But despite the good properties of these procedures, which are spatially adaptive and nearly optimum over wide classes of function spaces, they are not appropriate when the design is not regular or it is random. Recently, several approaches were proposed dealing with nonregular designs. Delouille [22] introduced the concept of design adapted wavelets, and Kerkyacharian and Picard [23] introduced the warped wavelets. Cai and Brown [24, 25] consider wavelet estimation for models with nonequispaced or random uniform designs, and Sweldens [26] introduced the so-called lifting scheme; now the wavelets are no longer obtained as dilations and translations of some mother wavelet. See also Jansen and Oonincx [27]. Some applications and extensions of these approaches are given in Porto et al. [28, 29] and Morettin and Chiann [30].

In this paper, we will use ordinary wavelets, as in Dahlhaus et al. [7], since these wavelets work well for our purposes. See also a related discussion in Morettin and Chiann [30]. Concerning the choice of the mother wavelet, there are no established rules. In our experience, we agree with Nason and Sapatinas [1], when they say that “how the choice of of wavelets affects the final model and its interpretation is an area of further research.” We will make use in particular of the Daubechies compactly supported wavelets in the simulations and application. Concerning thresholding, we use hard thresholds and the parameter chosen as explained in Sections 4 and 5.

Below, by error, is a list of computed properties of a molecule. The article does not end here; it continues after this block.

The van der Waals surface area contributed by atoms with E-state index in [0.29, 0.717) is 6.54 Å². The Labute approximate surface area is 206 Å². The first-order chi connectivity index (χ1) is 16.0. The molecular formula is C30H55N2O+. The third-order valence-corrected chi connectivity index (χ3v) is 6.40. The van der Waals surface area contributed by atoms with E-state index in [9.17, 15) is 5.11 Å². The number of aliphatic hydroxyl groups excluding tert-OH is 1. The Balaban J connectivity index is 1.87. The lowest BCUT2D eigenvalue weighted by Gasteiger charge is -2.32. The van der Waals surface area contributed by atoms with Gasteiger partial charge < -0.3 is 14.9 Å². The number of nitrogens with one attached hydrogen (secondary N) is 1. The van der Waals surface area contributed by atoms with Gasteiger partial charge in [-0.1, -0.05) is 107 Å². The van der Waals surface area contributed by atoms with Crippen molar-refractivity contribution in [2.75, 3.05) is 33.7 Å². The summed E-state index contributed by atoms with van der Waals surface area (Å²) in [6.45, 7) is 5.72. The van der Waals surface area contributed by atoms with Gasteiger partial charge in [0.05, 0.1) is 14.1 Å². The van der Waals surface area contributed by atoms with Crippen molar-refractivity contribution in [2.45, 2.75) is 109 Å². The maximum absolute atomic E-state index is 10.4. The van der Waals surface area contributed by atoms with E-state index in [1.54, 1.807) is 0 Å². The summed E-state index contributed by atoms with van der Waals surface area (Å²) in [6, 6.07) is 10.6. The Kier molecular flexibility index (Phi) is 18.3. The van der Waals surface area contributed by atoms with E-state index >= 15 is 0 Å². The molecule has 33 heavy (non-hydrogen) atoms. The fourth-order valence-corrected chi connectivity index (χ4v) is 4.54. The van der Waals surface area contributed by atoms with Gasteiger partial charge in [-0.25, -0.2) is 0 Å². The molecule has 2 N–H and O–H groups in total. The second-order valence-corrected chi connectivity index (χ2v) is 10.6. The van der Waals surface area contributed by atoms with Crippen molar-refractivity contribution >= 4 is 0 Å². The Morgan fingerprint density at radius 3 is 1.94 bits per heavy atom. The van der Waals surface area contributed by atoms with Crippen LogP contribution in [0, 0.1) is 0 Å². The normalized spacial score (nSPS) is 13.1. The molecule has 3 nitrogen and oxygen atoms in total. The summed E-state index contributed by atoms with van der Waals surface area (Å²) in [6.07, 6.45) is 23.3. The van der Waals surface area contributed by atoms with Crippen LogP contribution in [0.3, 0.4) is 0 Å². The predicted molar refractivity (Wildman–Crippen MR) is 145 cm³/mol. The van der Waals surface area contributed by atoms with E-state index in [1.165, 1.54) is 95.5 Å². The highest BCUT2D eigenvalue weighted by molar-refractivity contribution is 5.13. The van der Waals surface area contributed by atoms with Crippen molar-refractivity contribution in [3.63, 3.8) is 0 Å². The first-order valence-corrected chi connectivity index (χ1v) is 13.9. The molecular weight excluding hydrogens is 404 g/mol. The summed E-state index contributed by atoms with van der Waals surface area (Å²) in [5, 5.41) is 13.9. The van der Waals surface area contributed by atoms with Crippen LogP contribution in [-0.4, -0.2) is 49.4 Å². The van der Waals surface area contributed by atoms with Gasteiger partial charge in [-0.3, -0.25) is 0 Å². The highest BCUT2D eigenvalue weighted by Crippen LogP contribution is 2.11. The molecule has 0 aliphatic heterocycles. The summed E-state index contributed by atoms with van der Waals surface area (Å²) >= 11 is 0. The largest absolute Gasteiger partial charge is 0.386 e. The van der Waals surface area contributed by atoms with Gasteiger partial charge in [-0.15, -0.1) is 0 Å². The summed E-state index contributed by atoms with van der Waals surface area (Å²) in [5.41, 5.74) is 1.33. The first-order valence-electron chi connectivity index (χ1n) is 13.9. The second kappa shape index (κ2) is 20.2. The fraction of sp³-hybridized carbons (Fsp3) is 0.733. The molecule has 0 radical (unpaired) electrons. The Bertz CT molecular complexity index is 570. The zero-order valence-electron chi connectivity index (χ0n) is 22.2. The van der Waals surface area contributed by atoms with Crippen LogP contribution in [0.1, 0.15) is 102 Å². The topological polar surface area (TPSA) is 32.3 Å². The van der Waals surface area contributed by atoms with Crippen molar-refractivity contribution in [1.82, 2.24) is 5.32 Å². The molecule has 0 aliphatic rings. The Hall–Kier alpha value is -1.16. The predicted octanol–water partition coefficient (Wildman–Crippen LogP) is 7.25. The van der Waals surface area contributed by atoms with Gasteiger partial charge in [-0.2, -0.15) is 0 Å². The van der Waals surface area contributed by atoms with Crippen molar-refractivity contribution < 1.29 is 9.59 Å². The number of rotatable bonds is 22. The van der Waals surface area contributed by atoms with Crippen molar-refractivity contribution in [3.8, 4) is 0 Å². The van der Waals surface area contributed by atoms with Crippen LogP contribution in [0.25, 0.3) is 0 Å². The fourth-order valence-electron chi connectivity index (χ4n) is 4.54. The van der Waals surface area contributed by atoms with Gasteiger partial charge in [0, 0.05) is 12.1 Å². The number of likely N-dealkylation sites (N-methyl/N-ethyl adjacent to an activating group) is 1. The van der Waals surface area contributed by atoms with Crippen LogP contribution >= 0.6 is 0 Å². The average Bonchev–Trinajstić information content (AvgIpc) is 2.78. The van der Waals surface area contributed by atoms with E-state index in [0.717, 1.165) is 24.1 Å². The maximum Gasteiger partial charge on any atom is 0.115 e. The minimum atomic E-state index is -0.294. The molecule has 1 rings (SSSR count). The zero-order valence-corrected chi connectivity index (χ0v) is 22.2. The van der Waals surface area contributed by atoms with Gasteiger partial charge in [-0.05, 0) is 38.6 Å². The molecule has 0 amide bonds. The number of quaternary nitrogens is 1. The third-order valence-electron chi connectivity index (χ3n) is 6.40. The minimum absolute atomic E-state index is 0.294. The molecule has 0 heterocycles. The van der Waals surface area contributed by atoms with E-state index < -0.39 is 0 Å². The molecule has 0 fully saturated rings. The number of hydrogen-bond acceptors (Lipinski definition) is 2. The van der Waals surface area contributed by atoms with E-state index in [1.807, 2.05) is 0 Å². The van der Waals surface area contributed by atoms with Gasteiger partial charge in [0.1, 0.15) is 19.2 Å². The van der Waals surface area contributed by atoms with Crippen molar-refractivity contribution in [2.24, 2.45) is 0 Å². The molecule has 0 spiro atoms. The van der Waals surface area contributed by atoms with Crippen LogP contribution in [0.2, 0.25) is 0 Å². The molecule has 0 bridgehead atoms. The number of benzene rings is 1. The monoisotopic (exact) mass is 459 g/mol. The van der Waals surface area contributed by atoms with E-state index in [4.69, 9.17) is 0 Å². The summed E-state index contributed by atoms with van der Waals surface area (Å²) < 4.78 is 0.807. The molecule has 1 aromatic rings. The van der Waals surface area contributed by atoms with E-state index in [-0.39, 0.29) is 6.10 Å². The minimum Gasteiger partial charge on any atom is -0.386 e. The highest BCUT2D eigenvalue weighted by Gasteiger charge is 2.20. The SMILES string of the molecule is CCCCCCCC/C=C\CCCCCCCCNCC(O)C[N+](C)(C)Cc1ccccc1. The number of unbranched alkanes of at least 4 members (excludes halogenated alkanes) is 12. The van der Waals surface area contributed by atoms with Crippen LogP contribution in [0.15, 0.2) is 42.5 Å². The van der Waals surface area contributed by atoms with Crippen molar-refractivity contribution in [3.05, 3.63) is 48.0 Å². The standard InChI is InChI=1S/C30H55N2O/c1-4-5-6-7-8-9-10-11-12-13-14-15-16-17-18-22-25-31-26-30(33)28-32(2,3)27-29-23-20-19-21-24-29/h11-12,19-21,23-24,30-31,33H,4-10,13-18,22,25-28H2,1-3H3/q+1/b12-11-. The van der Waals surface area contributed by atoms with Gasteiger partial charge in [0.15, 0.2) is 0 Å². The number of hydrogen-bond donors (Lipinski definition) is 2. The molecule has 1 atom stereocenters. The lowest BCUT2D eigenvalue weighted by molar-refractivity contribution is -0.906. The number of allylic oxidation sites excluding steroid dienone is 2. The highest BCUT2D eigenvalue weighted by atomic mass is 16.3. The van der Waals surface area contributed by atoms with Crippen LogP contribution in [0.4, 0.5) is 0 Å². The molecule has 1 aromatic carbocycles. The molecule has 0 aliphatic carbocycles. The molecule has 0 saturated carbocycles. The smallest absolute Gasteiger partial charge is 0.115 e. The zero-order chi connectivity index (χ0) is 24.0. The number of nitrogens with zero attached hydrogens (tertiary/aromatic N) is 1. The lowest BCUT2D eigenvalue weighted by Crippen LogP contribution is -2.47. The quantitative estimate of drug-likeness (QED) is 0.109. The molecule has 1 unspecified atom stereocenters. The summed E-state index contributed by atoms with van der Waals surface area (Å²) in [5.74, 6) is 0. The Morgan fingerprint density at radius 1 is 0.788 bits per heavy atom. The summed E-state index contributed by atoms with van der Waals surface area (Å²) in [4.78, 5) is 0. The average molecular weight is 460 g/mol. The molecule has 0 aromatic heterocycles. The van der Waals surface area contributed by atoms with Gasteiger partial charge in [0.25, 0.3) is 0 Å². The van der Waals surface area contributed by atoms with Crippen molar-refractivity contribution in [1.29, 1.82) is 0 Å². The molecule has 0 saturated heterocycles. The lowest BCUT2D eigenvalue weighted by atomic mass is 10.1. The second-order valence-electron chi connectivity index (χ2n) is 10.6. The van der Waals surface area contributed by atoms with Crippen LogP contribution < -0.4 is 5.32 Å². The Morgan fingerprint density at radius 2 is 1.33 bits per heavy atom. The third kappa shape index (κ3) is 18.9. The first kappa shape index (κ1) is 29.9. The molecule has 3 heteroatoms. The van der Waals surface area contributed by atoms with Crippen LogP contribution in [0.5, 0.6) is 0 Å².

#### 3. Estimators

The aim is to estimate the functions , , and , , appearing in model (1.1), given observations of the series and . We assume that the orders and are fixed and known. The idea is to expand these functions in wavelet series

The empirical wavelet coefficients are obtained minimizing with and replaced by (3.1), . These empirical wavelet coefficients are then modified using a hard threshold, and finally we build estimators of and by applying the inverse wavelet transform to these thresholded coefficients.

For ease of exposition, we restrict our attention from now on to the simple model with and , namely,

So we regress on and , using the expansion (3.1) for and . Let . In matrix notation, we have

or where

The vector is given by and the matrices are given, for , by

The vector is given by and the matrices are given, for , by

Let and .

It follows easily that the least squares estimators of the coefficients are then given by

Having obtained the estimates given by (3.11), we plug them in (3.1), resulting in linear estimates and . Finally, nonlinear smoothed estimators and , respectively, are obtained applying some threshold to the empirical detail coefficients and taking the inverse wavelet transform.

We might think of using other procedures, as the LASSO (least absolute shrinkage and selection operator) procedure of Tibshirani [31] or the nonnegative garotte of Breiman [32]. For the case of orthogonal design, LASSO has a relationship with the soft shrinkage procedure of Donoho and coworkers. But using these procedures would make the derivations of the properties of the estimators above considerably more difficult, or even impossible.

#### 4. Properties of Empirical Coefficients